Sometimes people surprise you
Hence the heading of this post.
An "under-the-covers" investigation of the strong, silent, nordic type
My childhood memories of Sunday School have become a blur of choruses of “Jesus Loves Me” (not the Whitney Houston rendition) and memorizing the Lord’s Prayer for prizes of candy bars and prayer cards. One particular lesson, however, still sticks with me.
The topic was heaven. We were not at an age where we had serious theological debates, but were nonetheless old enough to have some notion of death and the afterlife, at least as much as anyone understands such things. Some precocious child (it wasn’t me) asked if our pets would go to heaven when they died, and I remember distinctly what our Sunday School teacher said as she tried to answer the question. "Only people go to heaven," she said. "The Bible says that animals will return to dust.” She quickly changed the topic, content that we wouldn’t question the authority of statements that begin with ‘the Bible says…’.
I suspect she wasn’t expecting that question, and she was even less prepared for the discussion that should accompany it: the concept of soul. The notion of the human soul is problematic enough, but what about those of our four-legged friends? I remember that at the time, I couldn’t imagine my cat suddenly turning to dust and I also doubted that there could be a heaven that didn’t have puppies and kittens. I still have the same basic reaction as my eight-year-old self; I don’t want to go to any place, especially for eternity, where my pets aren't also welcome.
These days, I’m not religious enough to dwell much on thoughts about eternity, but concepts like love and loss, birth and death have been at the forefront of my mind this past week. I lost my cat Ullrick to cancer on Wednesday. He had been losing weight and eating poorly for the last week, so I took him into the vet. When I made the initial appointment on Tuesday, I had no idea he would turn out to be so sick.
The next morning, I said goodbye to Ullrick at the vet's office on Wednesday with the knowledge that he might not be coming home. I had a feeling that would be the last time that I would see him, and a phone call around 4 pm confirmed that feeling. He had a lump in his lymph node that was inoperable and untreatable. Rather than bring him home just so I could spend a few more days with him, I made the decision to let him stay asleep since he was already under general anesthetic.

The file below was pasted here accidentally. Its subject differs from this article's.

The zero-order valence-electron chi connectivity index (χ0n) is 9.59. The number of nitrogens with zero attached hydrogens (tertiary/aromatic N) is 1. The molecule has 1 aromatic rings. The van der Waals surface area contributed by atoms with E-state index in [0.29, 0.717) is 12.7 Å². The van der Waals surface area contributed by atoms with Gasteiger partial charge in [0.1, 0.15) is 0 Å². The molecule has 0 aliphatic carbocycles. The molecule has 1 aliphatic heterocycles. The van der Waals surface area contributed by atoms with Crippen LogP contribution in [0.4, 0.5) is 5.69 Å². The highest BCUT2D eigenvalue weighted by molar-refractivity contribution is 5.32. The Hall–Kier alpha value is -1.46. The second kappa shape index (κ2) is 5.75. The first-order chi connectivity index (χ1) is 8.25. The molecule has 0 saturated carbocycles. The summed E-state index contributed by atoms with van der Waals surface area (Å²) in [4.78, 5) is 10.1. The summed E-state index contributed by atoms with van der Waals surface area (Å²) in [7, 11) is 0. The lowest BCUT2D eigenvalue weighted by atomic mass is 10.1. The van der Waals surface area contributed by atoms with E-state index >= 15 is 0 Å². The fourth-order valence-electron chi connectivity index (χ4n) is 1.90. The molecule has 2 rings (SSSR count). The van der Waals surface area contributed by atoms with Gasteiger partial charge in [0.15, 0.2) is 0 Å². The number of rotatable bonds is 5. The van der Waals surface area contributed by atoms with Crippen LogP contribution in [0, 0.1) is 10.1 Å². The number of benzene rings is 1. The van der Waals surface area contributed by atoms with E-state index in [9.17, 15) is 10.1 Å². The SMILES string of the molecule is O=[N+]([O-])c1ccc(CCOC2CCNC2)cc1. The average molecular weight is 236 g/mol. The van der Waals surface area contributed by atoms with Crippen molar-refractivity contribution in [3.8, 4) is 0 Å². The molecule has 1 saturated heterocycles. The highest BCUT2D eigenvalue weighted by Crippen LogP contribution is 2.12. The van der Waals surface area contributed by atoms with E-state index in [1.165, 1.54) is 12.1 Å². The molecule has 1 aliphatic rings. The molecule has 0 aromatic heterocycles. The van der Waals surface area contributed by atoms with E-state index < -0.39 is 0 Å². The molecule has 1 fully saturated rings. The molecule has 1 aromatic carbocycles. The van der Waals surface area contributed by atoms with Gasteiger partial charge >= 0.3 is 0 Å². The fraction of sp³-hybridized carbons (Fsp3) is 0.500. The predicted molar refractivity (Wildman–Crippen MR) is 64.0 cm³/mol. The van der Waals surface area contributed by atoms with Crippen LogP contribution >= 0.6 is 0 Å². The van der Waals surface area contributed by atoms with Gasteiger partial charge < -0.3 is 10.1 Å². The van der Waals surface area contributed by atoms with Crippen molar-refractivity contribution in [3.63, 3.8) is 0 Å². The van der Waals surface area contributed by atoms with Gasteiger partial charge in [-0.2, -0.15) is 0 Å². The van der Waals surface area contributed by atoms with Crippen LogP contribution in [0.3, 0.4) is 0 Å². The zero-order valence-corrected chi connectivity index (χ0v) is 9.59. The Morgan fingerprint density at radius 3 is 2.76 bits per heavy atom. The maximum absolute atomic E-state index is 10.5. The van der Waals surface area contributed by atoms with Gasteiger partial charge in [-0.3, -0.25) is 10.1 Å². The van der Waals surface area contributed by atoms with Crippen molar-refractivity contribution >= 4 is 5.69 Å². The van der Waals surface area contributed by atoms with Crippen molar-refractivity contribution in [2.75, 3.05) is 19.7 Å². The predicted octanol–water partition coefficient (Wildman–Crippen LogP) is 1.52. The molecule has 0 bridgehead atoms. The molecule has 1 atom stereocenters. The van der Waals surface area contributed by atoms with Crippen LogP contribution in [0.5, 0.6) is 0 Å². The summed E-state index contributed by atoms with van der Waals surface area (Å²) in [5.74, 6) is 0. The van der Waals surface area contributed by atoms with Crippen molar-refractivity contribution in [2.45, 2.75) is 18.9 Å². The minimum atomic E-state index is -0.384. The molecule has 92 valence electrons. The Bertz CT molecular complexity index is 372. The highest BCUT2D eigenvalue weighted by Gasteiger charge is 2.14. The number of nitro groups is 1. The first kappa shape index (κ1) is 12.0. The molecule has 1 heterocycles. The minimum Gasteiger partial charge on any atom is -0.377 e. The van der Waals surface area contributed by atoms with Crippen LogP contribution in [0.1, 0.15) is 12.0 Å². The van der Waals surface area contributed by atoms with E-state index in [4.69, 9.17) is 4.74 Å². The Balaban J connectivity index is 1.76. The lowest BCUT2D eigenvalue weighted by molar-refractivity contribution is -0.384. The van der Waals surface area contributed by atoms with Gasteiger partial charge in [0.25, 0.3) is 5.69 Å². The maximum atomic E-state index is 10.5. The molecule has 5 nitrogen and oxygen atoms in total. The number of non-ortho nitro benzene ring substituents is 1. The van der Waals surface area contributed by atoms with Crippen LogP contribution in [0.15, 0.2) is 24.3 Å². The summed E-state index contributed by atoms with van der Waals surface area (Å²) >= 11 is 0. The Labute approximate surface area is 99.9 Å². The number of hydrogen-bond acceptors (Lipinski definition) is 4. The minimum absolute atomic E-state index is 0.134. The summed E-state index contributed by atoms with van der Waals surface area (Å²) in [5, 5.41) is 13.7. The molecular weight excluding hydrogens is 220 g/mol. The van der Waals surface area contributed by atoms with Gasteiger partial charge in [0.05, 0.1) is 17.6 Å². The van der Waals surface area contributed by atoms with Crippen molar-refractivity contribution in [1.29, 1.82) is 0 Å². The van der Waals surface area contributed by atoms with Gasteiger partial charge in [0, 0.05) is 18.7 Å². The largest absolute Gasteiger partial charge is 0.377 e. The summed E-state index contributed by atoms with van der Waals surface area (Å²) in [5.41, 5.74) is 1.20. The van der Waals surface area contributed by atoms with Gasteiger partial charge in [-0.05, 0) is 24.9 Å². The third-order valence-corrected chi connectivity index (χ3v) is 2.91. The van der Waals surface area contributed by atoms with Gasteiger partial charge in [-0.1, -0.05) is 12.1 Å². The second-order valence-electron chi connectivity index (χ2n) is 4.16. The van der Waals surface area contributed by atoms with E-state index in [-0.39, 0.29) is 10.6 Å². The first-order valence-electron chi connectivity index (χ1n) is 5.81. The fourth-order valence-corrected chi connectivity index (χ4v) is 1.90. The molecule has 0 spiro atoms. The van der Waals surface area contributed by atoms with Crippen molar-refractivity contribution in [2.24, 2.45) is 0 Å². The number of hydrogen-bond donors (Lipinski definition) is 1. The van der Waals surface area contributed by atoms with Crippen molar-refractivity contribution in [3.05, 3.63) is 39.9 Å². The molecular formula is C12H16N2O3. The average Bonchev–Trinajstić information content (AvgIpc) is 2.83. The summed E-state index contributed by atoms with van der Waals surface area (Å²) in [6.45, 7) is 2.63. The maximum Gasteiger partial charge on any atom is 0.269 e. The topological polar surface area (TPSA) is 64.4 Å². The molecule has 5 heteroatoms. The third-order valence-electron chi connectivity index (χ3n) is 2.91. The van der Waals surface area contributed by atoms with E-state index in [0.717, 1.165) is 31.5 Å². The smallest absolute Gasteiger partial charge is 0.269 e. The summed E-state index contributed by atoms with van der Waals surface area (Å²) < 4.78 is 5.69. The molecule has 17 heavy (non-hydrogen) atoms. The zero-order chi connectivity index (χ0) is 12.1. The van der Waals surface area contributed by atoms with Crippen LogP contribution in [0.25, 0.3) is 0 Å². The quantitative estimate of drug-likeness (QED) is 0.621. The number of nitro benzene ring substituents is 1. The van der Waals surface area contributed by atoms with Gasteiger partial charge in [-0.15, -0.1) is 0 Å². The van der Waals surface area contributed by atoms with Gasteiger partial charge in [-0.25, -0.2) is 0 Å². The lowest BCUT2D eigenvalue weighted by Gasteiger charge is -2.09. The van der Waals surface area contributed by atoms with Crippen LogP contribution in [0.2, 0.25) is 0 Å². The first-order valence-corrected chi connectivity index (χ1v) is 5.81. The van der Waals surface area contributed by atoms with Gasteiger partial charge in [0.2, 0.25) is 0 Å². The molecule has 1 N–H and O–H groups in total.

Since Ullrick left me, I’ve been asking myself if I made the most of the short time that I had with him. There could have been more walks in the park and more snuggles in the bed, but I can’t go back and change that now. It doesn’t help me, and it won’t bring him back, to dwell on such thoughts, but it can remind me that I have another cat who needs all of the love I can give her right now – and I need all the love that she can give me.
I’ve experienced a whole gamut of emotions – sorrow, disbelief, denial, anger, shock. At times, maybe there have even been hints of reconciliation and acceptance, but I don’t think I’m there yet. It mostly doesn’t seem real…Monday night he was curled up in his ‘puddy basket’ (as in Sylvester the "puddy tat") with his (not-so) little sister, Tuesday was an excruciating day at the vet’s, and Wednesday he was gone. Now it’s Sunday night and I’m still struggling to come to terms with it all. I've spent a large chunk of the last few days curled up in bed with Vessa and looking at pictures of Ullrick.
I’ve been very lucky this week in that I’m surrounded by animal lovers, both in real life and online. I’ve been very touched by the outpouring of thoughts and well wishes I’ve received in my inbox. Mamma Mu was staying with me this week and was a lifesaver in that she went to the vet’s to pick up the empty carrier and pay the bill for me. I’m not sure I could have handled it myself.
I’ve been thinking a lot about the prevalence of “pet bloggers” and humans’ tendency to anthropomorphize their animals. (It’s nothing new; the ancient Egyptians even deified their felines in the form of the cat goddess Bast). Jokes about lack of opposable thumbs aside, there is a human behind every cat, and I think it’s our way of giving them a voice. It’s also a way to express our love for them, because it taps into a community of animal lovers who care for their pets as much as we do.
Although I miss him dearly, I don’t regret a single second of the last nine months I spent with Ullrick. He was still a baby when he came to live with me, and I watched him grow into a handsome cat. I saw his immediate affection for his little sister when we brought her home, and those big green alien eyes always seemed to see right into my soul, as if he could read my mind.
I’m glad I could tell when there was something wrong in his little body, and despite the sorrow, I know that the final decision was the right one. I would have figured out how to pay for it if there was a treatment that would have given him a fighting chance, but I have to trust that the veterinarian would have given me those options had such existed.
I know that sometimes people who have never loved or been loved by an animal might have a hard time understanding how you can be so shaken up over the death of a pet. “It’s just a cat,” they might say.
But Ullrick wasn’t just a cat. You see, he was my cat and I was his person. He didn’t belong to me; we belonged to each other. I’m counting on the fact that if there is a heaven, the souls that belong to each other will be together.